Storm surge from Hurricanes Katrina and Rita destroyed hundreds of square miles of coastal wetlands. The damage caused by flooding and storm surge was made even worse by the previous loss of miles of protective wetlands.

How Katrina and Rita Affected the Delta

In 2005, Louisiana and its neighbors suffered through two massive hurricanes. These storms brought unprecedented destruction and demonstrated the catastrophic impact land loss has on the vitality and sustainability of the central Gulf Coast.

The first of these storms, Hurricane Katrina, made landfall in Plaquemines Parish as a Category 3 hurricane on August 29, 2005. The second, Hurricane Rita, came ashore in southwestern Louisiana on September 24, 2005, cutting through a sliver of Cameron Parish before plowing its way across eastern Texas.

Together, the two storms resulted in nearly 2,000 deaths and an estimated economic toll of $91 billion, with $81 billion of the losses coming from Katrina. Louisiana bore much of damage, with about 1,300 casualties from Katrina and the subsequent levee failures, as well as heavy losses in commercial fishing and other industries. Aside from their devastating impact on the lives of millions of Gulf Coast residents, the storms damaged the already-fragile marshes and wetlands of coastal Louisiana.

Weaker Wetlands, Stronger Storm Surges

Coastal Louisiana's land loss directly contributed to the storms' human and economic toll. In the past, extensive healthy wetlands buffered south Louisiana from storm surge. But with thinning wetlands, oyster reefs and barrier islands, the area's communities have lost much of their natural protection. One acre of wetlands has the capacity to hold up to 1 million gallons of water during a flood, and storm surge is reduced by one foot for every 2.7 miles of wetlands.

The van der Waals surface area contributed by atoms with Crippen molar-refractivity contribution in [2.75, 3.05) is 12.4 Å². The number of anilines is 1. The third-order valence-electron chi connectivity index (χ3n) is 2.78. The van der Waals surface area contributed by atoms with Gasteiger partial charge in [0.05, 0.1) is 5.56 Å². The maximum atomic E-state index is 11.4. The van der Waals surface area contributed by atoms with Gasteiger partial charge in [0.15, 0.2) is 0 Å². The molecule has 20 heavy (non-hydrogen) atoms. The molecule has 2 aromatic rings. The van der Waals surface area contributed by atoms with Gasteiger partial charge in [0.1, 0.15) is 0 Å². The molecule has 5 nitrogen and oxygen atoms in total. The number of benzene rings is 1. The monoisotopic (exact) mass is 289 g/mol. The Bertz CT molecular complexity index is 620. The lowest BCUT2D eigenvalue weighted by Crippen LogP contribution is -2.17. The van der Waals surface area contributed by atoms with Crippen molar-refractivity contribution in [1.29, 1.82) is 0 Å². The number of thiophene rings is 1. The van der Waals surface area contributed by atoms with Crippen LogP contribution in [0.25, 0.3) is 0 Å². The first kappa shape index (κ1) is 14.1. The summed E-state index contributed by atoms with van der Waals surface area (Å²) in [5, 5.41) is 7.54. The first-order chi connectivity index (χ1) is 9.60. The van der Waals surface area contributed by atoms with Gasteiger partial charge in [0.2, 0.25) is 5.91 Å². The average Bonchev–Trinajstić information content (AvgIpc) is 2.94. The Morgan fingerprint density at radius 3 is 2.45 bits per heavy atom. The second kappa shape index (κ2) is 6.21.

In the decades between the beginning of massive river levee projects in coastal Louisiana and the landfall of Hurricane Katrina, nearly 2,000 square miles of deltaic wetlands disappeared. Read more about the causes of Louisiana’s land loss crisis.

Hurricane Katrina in the Gulf of Mexico. Credit: GOES 12 Satellite, NASA, NOAA.

Moreover, the remaining marshes and swamps are not as robust as they once were. Many areas are threaded with oil pipeline ditches and navigation canals like the  storm surge super-highway, Mississippi River Gulf Outlet (MRGO), which contributed to the catastrophic levee breaks and caused the deaths of thousands of people. These man-made intrusions also bring salt water deep into the brackish and freshwater wetlands of southern Louisiana, disrupting the salinity balance required by the plants that hold wetland soils together. This intrusion of ocean water results in areas that appear healthy on the surface but are too weak to withstand storms like Katrina or Rita. Although MRGO was finally closed in 2009, restoration of the areas affected by it remains to be executed. Read more on the MRGO’s impacts and restoration efforts.

The disappearance and destruction of millions of acres of wetlands have left Louisiana with fewer natural defenses to protect it against future hurricanes. Without urgent action to rebuild the region’s wetlands and reverse the damage wrought by Katrina and Rita and other storms, major sections of the Mississippi River Delta and coastal Louisiana could vanish the next time a major storm strikes the coast.